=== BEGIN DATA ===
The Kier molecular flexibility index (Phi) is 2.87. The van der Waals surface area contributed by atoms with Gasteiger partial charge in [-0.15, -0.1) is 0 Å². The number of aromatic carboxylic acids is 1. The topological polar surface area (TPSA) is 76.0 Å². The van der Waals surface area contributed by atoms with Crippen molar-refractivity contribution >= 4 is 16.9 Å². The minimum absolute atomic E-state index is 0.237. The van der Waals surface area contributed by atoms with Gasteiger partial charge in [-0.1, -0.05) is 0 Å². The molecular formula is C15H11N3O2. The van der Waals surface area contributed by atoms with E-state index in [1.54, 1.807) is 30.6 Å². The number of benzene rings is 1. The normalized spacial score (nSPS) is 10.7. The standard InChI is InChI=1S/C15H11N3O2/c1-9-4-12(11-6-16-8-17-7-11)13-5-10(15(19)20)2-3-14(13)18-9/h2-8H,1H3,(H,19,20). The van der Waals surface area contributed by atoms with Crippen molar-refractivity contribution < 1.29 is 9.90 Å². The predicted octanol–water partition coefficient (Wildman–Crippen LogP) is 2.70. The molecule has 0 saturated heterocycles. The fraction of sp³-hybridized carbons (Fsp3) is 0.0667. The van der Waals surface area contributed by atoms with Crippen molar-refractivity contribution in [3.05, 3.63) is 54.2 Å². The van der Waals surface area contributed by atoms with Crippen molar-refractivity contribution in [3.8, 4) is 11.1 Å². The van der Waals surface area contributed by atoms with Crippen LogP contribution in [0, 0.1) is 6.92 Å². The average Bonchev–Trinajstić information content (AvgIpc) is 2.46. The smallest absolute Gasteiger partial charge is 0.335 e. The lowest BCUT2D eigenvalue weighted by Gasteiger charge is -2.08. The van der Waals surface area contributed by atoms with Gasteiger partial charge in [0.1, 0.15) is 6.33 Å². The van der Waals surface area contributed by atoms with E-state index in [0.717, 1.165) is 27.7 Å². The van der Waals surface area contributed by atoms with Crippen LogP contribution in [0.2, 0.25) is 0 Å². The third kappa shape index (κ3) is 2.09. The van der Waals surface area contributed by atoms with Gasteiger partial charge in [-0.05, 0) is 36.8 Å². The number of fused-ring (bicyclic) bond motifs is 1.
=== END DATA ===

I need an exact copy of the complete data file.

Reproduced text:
The Kier molecular flexibility index (Phi) is 2.87. The van der Waals surface area contributed by atoms with Gasteiger partial charge in [-0.15, -0.1) is 0 Å². The number of aromatic carboxylic acids is 1. The topological polar surface area (TPSA) is 76.0 Å². The van der Waals surface area contributed by atoms with Crippen molar-refractivity contribution >= 4 is 16.9 Å². The minimum absolute atomic E-state index is 0.237. The van der Waals surface area contributed by atoms with Gasteiger partial charge in [-0.1, -0.05) is 0 Å². The molecular formula is C15H11N3O2. The van der Waals surface area contributed by atoms with E-state index in [1.54, 1.807) is 30.6 Å². The number of benzene rings is 1. The normalized spacial score (nSPS) is 10.7. The standard InChI is InChI=1S/C15H11N3O2/c1-9-4-12(11-6-16-8-17-7-11)13-5-10(15(19)20)2-3-14(13)18-9/h2-8H,1H3,(H,19,20). The van der Waals surface area contributed by atoms with Crippen molar-refractivity contribution < 1.29 is 9.90 Å². The predicted octanol–water partition coefficient (Wildman–Crippen LogP) is 2.70. The molecule has 0 saturated heterocycles. The fraction of sp³-hybridized carbons (Fsp3) is 0.0667. The van der Waals surface area contributed by atoms with Crippen molar-refractivity contribution in [3.05, 3.63) is 54.2 Å². The van der Waals surface area contributed by atoms with Crippen molar-refractivity contribution in [3.8, 4) is 11.1 Å². The van der Waals surface area contributed by atoms with Crippen LogP contribution in [0, 0.1) is 6.92 Å². The average Bonchev–Trinajstić information content (AvgIpc) is 2.46. The smallest absolute Gasteiger partial charge is 0.335 e. The lowest BCUT2D eigenvalue weighted by Gasteiger charge is -2.08. The van der Waals surface area contributed by atoms with Gasteiger partial charge in [0.1, 0.15) is 6.33 Å². The van der Waals surface area contributed by atoms with E-state index in [0.717, 1.165) is 27.7 Å². The van der Waals surface area contributed by atoms with Crippen LogP contribution in [0.2, 0.25) is 0 Å². The third kappa shape index (κ3) is 2.09. The van der Waals surface area contributed by atoms with Gasteiger partial charge in [-0.05, 0) is 36.8 Å². The number of fused-ring (bicyclic) bond motifs is 1.